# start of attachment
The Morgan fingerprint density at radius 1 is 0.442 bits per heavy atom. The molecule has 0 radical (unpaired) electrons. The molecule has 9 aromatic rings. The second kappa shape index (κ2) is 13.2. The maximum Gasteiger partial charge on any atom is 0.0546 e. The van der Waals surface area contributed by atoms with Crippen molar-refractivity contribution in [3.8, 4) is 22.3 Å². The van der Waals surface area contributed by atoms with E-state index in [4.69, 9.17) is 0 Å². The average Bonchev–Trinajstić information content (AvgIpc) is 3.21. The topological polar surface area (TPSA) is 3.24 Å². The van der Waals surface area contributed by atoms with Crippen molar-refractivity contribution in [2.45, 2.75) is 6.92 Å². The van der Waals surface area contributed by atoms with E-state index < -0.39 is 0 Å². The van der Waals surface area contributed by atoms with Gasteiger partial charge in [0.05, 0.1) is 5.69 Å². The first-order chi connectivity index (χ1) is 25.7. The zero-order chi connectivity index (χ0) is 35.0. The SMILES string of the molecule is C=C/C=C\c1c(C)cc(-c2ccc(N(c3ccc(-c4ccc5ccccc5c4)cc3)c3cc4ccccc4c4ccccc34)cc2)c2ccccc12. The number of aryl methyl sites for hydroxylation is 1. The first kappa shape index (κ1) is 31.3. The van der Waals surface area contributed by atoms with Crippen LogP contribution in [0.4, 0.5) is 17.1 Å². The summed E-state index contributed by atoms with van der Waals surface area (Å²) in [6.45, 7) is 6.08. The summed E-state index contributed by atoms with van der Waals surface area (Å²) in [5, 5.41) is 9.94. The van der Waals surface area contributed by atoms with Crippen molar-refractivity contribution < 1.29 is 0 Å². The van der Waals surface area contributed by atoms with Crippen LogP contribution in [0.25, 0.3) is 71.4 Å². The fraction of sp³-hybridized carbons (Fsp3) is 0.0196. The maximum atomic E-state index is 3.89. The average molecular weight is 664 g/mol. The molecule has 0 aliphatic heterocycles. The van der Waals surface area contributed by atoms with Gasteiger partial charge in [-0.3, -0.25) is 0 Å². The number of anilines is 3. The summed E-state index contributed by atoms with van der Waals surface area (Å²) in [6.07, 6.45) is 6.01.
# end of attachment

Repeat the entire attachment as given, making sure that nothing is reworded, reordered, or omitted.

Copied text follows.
The Morgan fingerprint density at radius 1 is 0.442 bits per heavy atom. The molecule has 0 radical (unpaired) electrons. The molecule has 9 aromatic rings. The second kappa shape index (κ2) is 13.2. The maximum Gasteiger partial charge on any atom is 0.0546 e. The van der Waals surface area contributed by atoms with Crippen molar-refractivity contribution in [3.8, 4) is 22.3 Å². The van der Waals surface area contributed by atoms with E-state index in [4.69, 9.17) is 0 Å². The average Bonchev–Trinajstić information content (AvgIpc) is 3.21. The topological polar surface area (TPSA) is 3.24 Å². The van der Waals surface area contributed by atoms with Crippen molar-refractivity contribution in [2.45, 2.75) is 6.92 Å². The van der Waals surface area contributed by atoms with E-state index < -0.39 is 0 Å². The van der Waals surface area contributed by atoms with Gasteiger partial charge in [0.05, 0.1) is 5.69 Å². The first-order chi connectivity index (χ1) is 25.7. The zero-order chi connectivity index (χ0) is 35.0. The SMILES string of the molecule is C=C/C=C\c1c(C)cc(-c2ccc(N(c3ccc(-c4ccc5ccccc5c4)cc3)c3cc4ccccc4c4ccccc34)cc2)c2ccccc12. The number of aryl methyl sites for hydroxylation is 1. The first kappa shape index (κ1) is 31.3. The van der Waals surface area contributed by atoms with Crippen LogP contribution in [0.4, 0.5) is 17.1 Å². The summed E-state index contributed by atoms with van der Waals surface area (Å²) in [6.45, 7) is 6.08. The summed E-state index contributed by atoms with van der Waals surface area (Å²) in [5, 5.41) is 9.94. The van der Waals surface area contributed by atoms with Crippen molar-refractivity contribution < 1.29 is 0 Å². The van der Waals surface area contributed by atoms with Crippen LogP contribution in [0.25, 0.3) is 71.4 Å². The fraction of sp³-hybridized carbons (Fsp3) is 0.0196. The maximum atomic E-state index is 3.89. The average molecular weight is 664 g/mol. The molecule has 0 aliphatic heterocycles. The van der Waals surface area contributed by atoms with Gasteiger partial charge in [-0.3, -0.25) is 0 Å². The number of anilines is 3. The summed E-state index contributed by atoms with van der Waals surface area (Å²) in [6.07, 6.45) is 6.01.